The Exodus in the Quran: A Response to a Reddit Reviewer
بِسْمِ اللهِ الرَّحْمٰنِ الرَّحِيْم
“Thus do We relate to thee some stories of what happened before: for We have sent thee a Message from Our own Presence.”
– The Quran, Surah Taha, 20:99
This article is a response to a recent review that was posted on Reddit of the three-part series “The Exodus from Egypt”. As stated in the “About the Blog” page, I welcome constructive criticism and an opportunity to learn more. It is frankly refreshing to read an objective response from someone who does not have an axe to grind and who is not blinded by anti-Islamic bigotry. The reviewer makes some fair arguments, but I feel that they can be refuted.
The reviewer comments that I made “some decent points” but he/she does criticize the “apologetic perspective of the blog and how it differs from academic scholarship”. This is a fair point, and of course, I have never claimed that the blog can serve as a substitute for “academic scholarship”, nor have I tried to hide the purpose of the blog, which is to provide the Islamic perspective on such issues.
The reviewer then remarked that:
“…historians generally regard early primary sources as more informative than much later secondary sources.”
Of course, this is true. Sources from the time of an event would generally be considered more reliable than secondary sources that were not directly linked to the event. With regards to the Exodus, we do not have any primary sources. The Bible is the earliest source, but as the reviewer pointed out, it is not a primary source, having been compiled into its final form about 1000 years before the Quran was revealed, which would mean that it was compiled almost 800 years after the events of the Exodus.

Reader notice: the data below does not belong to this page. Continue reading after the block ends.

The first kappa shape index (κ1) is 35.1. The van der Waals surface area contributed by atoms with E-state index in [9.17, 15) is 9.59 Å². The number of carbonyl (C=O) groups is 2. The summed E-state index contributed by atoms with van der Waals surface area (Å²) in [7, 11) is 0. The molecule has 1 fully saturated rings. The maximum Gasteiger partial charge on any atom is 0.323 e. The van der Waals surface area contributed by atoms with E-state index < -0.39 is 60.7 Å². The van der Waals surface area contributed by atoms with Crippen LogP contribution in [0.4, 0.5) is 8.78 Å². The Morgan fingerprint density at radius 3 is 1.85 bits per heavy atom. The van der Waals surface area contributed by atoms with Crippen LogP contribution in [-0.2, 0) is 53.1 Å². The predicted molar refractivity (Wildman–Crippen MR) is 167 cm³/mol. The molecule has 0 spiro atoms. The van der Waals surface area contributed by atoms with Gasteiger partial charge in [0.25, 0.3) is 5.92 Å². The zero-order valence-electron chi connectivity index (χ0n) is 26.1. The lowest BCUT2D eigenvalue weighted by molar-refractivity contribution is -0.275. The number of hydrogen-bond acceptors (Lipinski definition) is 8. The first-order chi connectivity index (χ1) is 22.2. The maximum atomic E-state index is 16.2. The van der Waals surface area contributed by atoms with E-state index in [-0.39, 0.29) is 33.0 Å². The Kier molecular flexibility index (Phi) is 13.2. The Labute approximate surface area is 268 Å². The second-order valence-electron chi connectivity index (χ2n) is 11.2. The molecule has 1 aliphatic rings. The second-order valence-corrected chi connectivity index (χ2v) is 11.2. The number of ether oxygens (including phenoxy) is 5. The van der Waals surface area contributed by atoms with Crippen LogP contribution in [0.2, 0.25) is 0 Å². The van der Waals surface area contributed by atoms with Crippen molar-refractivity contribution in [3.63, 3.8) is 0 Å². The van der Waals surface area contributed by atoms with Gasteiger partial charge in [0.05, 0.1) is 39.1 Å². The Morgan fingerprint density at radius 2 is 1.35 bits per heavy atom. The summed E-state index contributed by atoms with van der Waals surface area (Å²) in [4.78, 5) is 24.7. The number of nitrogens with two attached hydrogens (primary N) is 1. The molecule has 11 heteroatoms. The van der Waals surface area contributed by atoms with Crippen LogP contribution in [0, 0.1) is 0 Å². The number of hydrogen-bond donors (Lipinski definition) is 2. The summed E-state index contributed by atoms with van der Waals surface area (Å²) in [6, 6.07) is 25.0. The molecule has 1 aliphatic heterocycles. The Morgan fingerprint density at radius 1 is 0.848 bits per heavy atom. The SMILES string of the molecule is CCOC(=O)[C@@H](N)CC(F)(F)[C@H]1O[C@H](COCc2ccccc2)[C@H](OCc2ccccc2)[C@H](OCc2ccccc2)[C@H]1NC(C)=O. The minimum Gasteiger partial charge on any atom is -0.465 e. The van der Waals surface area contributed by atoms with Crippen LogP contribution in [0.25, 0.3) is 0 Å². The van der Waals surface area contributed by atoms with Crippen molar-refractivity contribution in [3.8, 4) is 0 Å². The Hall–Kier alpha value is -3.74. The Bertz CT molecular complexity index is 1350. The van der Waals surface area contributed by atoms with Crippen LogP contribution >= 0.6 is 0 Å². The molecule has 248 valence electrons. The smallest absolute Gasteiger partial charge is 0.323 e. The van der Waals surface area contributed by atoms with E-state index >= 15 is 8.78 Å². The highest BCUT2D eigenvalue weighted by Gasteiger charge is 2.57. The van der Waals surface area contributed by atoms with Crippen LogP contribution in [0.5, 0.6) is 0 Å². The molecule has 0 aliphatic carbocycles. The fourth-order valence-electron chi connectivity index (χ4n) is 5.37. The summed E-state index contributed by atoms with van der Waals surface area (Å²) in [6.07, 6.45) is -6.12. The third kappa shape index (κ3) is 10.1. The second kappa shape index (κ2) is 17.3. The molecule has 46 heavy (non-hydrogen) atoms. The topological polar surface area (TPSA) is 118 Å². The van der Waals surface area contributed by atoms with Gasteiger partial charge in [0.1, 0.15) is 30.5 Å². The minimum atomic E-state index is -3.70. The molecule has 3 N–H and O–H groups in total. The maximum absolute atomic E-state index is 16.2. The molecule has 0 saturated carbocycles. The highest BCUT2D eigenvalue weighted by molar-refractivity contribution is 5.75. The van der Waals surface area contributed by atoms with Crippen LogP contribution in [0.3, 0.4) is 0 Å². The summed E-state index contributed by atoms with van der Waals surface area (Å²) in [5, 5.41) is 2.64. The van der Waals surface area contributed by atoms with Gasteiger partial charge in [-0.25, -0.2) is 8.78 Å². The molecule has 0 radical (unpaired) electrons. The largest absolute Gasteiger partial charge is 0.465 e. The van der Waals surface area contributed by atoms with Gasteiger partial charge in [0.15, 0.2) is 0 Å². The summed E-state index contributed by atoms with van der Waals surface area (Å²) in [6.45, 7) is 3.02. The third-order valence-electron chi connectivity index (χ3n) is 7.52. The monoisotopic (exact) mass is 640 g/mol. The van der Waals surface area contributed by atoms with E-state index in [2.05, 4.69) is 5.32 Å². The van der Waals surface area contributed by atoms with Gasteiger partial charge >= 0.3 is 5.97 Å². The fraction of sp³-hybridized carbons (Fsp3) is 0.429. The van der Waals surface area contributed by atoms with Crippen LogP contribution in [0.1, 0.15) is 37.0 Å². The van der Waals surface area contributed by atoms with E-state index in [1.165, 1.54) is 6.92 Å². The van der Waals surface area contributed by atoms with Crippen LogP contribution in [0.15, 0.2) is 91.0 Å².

The reviewer then stated that:
“[t]he biblical narratives in the Pentateuchal history are over a thousand years older than the Quran, which itself is a derivative work of not only the Hebrew Bible but also Jewish-Christian midrash.”
This is a strange remark given his earlier comment that primary sources are preferred by historians, but the Bible is not a primary source as he even admitted.
As for the claim that the Quran is “a derivative work of” the Bible and Jewish-Christian midrash, this may be the secular opinion to explain the similarities between the Quran and those sources, but Muslims would argue that the Quran simply confirms the stories of the previous prophets that it regards as true, while rejecting the rest.
In response to my comment that the Quran provides a more coherent version of the events of the Exodus, the reviewer attempted to brush it off. He/she stated that:
“…this is what is expected in a later derivative work that interprets earlier sources, just as a gospel harmony smooths contradictions between older, primary sources (the four canonical gospels)…”